There are a number of things to notice about this that are instructive for baby dedication. First, we bring our babies to Jesus as an expression of our own faith in Him. No doubt, the reason these people brought their children to Jesus was because they had experienced something of the power and love of Jesus and they wanted their children to experience the same. They also believed in the power of prayer and expected this to be a life changing event in their child’s life. In the same way, parents who dedicate their babies to the Lord are doing so as an expression of their own living faith, rather than out of some religious obligation. They bring their babies to Jesus because they have tasted something of His kindness in their own lives, and they want their children to do the same. And just as Jesus did, we lay our hands on these babies and pray for them, believing that this will have an impact on them down the road. This is not an empty ritual, but an act of great significance and power when done in a spirit of faith. For this reason, to preserve the integrity and meaning of this event, we ask that both parents involved in the dedication have a personal relationship with Jesus Christ.
Second, we bring our babies to Jesus in the context of a church body who affirms their worth, providing an environment where they can come to know Jesus. Unfortunately, the disciples provide a negative example for us in this regard. They felt that Jesus had better things to do than to baby-sit, and so they tried to stop these parents from bringing their children to Him. It’s interesting that there are many in the world who, like the disciples, view children as more of a burden than a blessing. But Jesus affirmed the worth of these children and reserved some harsh words for his proud disciples. His firm command, “Do not hinder them from coming to me,” applies to all those who will surround the parents at this important event. They are to be people who affirm the worth of each child in God’s eyes and who join in sincere prayer for the child. No Christian is doomed to parent in isolation. It is the church’s job to do all it can to help parents and their children walk in a close relationship with Christ. It is the parent’s job to accept that help.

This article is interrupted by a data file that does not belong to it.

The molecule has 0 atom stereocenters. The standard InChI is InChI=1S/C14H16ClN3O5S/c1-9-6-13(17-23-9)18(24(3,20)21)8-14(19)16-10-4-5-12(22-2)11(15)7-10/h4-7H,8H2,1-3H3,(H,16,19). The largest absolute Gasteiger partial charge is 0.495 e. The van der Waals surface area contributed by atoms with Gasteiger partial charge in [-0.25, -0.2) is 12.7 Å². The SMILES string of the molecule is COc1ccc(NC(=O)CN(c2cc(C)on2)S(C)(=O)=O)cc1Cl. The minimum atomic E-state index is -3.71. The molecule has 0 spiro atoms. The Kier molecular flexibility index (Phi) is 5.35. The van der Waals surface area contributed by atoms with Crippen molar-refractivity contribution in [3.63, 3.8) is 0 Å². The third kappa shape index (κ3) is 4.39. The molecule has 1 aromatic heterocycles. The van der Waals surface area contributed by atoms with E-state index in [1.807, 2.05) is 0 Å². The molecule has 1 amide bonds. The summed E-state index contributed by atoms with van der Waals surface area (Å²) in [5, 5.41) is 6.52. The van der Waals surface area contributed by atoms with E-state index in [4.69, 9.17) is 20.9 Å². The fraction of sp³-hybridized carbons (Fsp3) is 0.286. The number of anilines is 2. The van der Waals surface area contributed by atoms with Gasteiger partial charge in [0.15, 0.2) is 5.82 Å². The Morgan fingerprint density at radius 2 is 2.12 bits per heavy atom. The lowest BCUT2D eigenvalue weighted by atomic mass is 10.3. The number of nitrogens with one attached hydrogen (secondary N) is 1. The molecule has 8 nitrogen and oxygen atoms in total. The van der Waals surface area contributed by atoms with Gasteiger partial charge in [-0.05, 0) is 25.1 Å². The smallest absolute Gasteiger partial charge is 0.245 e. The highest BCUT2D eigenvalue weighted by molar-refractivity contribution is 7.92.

Third, we bring our babies to Jesus accepting the awesome responsibility He has given us as parents. Jesus did not keep these children, but he handed them back to their parents as a demonstration that the care of these children belonged to them. In the same way, in a baby dedication parents offer their child to the Lord, but the stewardship of their little life remains in their hands. This is an awesome task for which no parent feels qualified! It is a lifelong career that will, at times, fill a parent with unspeakable joy, and at other times drive them to their knees in helpless prayer. For this reason, we also consider this a “parent dedication.” It is a time when we pray for parents as well as their child, and it is a time for parents to confess their own commitment to raise their child in the “discipline and instruction of the Lord.” (Ephesians 6:4). That which Moses said to the Israelites in Deuteronomy 6:4-7 applies to every Christian parent: “Hear, O Israel! The Lord is our God, the Lord is one. And you shall love the Lord your God with all your soul and with all your heart and with all your might. And these words which I am commanding you today, shall be on your heart; and you shall teach them diligently to your sons and shall talk of them when you sit in your house and when you walk by the way and when you lie down and when you rise up.”
Lynn and I are so thankful for the three wonderful children that the Lord has given us. With each child we started the process with a baby dedication. That event continues to remind us of our commitment, and it continues to encourage us with the knowledge that the prayers offered then, and since then, will be answered. When our oldest was baptized as an expression of her personal decision to trust Christ as her Savior, it gave us great joy. It also reminded us of that important day almost 23 years ago when, in her white lace dress, she gurgled in front of the church, and we prayed for her, and we prayed for ourselves, and we committed ourselves to do our best to love her, care for her, and lead her to Christ. It was a great way to start.